Lula means our only chance to stop the coup and rebuild our country’s democracy. This is the government we want. A government that deepens democracy, not only in terms of formal rights, but also in terms of actual rights and opportunities. But, more than that, I think there is something else we have to acknowledge: the coup has started, and its first act was [my] impeachment.
And what was this impeachment? It was a blow to movements. It was not just my ousting. It was the ousting of specific policies and an agenda for Brazil. But this impeachment has failed. The coup process that started with the impeachment is a political failure, as there is not one viable coup leader today. It destroyed itself. The PSDB [Brazilian Social Democracy Party] and the PMDB [Brazilian Democratic Movement] have crumbled and now they have no [viable] candidates.
Every country has its monsters, and our monster is neoliberalism, financialization, and slavery, which have established a brutal form of social control and privilege, along with marginalization [promoted by the coup].
What happens is that Lula represents the possibility of putting Brazil back on track, and this is why they imprisoned him. We know he didn't commit any crimes, and there is no legal basis for it [his prison]. We know convicting him means exactly that – an answer to their failed coup, to their political failure.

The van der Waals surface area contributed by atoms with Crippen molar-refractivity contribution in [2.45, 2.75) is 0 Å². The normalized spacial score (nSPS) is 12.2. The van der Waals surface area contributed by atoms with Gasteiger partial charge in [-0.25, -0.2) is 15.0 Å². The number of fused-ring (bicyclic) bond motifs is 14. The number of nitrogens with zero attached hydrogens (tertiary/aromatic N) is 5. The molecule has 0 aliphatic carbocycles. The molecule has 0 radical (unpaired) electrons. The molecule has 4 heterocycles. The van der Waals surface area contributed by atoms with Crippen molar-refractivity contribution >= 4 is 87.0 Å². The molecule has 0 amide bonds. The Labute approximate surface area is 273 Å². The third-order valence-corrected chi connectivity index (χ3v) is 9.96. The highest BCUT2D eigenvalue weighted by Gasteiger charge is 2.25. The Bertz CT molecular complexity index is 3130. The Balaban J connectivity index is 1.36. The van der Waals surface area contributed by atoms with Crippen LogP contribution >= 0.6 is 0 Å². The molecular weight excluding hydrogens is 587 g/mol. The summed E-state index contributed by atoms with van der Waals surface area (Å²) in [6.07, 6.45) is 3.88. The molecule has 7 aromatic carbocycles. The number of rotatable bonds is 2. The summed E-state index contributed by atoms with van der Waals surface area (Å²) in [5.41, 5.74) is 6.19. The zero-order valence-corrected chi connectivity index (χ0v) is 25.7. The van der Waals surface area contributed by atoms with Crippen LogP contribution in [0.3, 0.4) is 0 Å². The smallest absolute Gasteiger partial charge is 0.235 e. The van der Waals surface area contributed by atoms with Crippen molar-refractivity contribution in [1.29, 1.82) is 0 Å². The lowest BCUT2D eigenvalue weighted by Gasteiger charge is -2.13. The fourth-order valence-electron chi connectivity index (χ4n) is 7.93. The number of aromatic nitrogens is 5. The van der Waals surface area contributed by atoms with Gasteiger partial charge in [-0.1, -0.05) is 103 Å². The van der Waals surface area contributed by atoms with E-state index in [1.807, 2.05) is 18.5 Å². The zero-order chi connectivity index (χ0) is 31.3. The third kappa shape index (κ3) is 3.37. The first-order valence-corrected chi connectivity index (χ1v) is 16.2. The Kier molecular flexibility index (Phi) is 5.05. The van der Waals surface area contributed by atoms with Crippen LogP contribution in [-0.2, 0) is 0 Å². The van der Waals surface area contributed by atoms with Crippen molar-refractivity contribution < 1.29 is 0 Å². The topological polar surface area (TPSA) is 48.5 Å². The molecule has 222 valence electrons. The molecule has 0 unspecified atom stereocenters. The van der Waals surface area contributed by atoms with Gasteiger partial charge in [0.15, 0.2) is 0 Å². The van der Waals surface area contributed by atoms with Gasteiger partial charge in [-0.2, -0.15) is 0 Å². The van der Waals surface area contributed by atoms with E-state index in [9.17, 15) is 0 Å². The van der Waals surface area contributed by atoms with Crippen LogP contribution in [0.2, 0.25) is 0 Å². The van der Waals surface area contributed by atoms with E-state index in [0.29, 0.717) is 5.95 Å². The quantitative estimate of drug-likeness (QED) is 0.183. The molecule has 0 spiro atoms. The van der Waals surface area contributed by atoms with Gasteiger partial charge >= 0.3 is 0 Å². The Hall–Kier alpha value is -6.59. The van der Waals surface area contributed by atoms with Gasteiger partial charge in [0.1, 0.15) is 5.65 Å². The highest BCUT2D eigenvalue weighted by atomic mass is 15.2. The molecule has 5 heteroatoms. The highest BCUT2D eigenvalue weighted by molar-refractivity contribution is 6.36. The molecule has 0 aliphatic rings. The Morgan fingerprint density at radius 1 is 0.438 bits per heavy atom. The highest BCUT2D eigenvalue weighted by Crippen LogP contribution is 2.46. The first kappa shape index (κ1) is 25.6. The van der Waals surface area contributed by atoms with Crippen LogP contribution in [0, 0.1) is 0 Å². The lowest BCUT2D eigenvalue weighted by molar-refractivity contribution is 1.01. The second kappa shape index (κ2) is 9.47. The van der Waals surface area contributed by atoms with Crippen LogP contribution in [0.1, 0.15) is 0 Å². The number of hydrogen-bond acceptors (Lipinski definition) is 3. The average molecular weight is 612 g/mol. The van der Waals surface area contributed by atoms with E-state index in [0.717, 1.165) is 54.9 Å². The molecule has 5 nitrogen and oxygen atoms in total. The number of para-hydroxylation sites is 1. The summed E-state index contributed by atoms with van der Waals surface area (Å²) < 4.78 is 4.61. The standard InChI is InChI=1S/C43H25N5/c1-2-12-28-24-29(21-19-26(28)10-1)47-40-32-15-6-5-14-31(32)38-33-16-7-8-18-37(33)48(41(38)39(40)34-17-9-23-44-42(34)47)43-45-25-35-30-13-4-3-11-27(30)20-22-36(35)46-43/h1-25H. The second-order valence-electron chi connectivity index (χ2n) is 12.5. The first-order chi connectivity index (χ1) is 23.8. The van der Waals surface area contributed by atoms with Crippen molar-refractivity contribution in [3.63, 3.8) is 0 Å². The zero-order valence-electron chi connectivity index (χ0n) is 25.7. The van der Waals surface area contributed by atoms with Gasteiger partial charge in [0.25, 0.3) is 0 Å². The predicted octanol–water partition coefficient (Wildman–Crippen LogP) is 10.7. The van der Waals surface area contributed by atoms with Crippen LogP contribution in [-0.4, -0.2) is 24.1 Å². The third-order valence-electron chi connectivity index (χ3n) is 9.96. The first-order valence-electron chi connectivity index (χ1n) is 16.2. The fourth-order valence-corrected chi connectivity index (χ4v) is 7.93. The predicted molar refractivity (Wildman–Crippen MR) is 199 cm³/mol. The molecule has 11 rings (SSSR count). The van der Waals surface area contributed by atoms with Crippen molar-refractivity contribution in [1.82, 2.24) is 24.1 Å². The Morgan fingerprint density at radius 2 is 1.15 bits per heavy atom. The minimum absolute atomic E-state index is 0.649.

They’ve had some victories – when they passed the cap on public spending, the labor reform, the outsourcing law, and when they started to sell Petrobras bit by bit, but they can’t continue this process. And that is the deadlock Brazil is living right now.
This is why we fought throughout the [impeachment] proceedings to call it a coup, to say it’s a process that would not end after I was impeached, and that it would continue. And this process is clear with Lula. He can stop this. This is why we will go all the way.
Edited by: Diego Sartorato and Vivian Fernandes | Translated by Aline Scátola